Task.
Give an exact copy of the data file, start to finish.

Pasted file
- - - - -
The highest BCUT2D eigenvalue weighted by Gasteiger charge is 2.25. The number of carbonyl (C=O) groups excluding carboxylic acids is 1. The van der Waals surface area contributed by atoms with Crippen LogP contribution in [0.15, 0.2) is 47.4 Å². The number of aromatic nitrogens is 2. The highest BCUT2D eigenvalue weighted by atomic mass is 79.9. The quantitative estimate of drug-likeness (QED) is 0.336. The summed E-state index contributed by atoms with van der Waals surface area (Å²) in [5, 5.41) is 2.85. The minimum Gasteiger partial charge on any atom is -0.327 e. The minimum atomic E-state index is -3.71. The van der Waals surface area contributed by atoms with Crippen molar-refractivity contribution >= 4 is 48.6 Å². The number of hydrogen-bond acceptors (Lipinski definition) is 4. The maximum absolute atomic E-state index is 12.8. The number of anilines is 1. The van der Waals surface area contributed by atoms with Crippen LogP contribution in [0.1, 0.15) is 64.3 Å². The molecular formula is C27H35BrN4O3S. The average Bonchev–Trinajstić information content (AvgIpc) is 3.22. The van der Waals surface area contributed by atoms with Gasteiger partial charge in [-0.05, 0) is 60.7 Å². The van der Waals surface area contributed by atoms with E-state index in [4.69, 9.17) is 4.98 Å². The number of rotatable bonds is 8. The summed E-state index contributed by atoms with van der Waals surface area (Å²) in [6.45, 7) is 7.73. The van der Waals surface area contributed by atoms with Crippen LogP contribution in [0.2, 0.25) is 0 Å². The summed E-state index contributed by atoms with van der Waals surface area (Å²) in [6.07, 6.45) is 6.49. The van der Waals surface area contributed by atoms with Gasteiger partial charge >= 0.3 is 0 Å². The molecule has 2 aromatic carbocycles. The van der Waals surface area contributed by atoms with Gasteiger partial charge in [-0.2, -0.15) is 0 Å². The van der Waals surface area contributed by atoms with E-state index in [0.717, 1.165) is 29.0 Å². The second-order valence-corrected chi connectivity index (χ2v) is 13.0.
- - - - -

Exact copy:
The highest BCUT2D eigenvalue weighted by Gasteiger charge is 2.25. The number of carbonyl (C=O) groups excluding carboxylic acids is 1. The van der Waals surface area contributed by atoms with Crippen LogP contribution in [0.15, 0.2) is 47.4 Å². The number of aromatic nitrogens is 2. The highest BCUT2D eigenvalue weighted by atomic mass is 79.9. The quantitative estimate of drug-likeness (QED) is 0.336. The summed E-state index contributed by atoms with van der Waals surface area (Å²) in [5, 5.41) is 2.85. The minimum Gasteiger partial charge on any atom is -0.327 e. The minimum atomic E-state index is -3.71. The van der Waals surface area contributed by atoms with Crippen molar-refractivity contribution >= 4 is 48.6 Å². The number of hydrogen-bond acceptors (Lipinski definition) is 4. The maximum absolute atomic E-state index is 12.8. The number of anilines is 1. The van der Waals surface area contributed by atoms with Crippen LogP contribution in [0.1, 0.15) is 64.3 Å². The molecular formula is C27H35BrN4O3S. The average Bonchev–Trinajstić information content (AvgIpc) is 3.22. The van der Waals surface area contributed by atoms with Gasteiger partial charge in [-0.05, 0) is 60.7 Å². The van der Waals surface area contributed by atoms with E-state index in [4.69, 9.17) is 4.98 Å². The number of rotatable bonds is 8. The summed E-state index contributed by atoms with van der Waals surface area (Å²) in [6.45, 7) is 7.73. The van der Waals surface area contributed by atoms with Crippen LogP contribution in [0.2, 0.25) is 0 Å². The summed E-state index contributed by atoms with van der Waals surface area (Å²) in [6.07, 6.45) is 6.49. The van der Waals surface area contributed by atoms with Gasteiger partial charge >= 0.3 is 0 Å². The molecule has 2 aromatic carbocycles. The van der Waals surface area contributed by atoms with Gasteiger partial charge in [-0.2, -0.15) is 0 Å². The van der Waals surface area contributed by atoms with E-state index in [0.717, 1.165) is 29.0 Å². The second-order valence-corrected chi connectivity index (χ2v) is 13.0.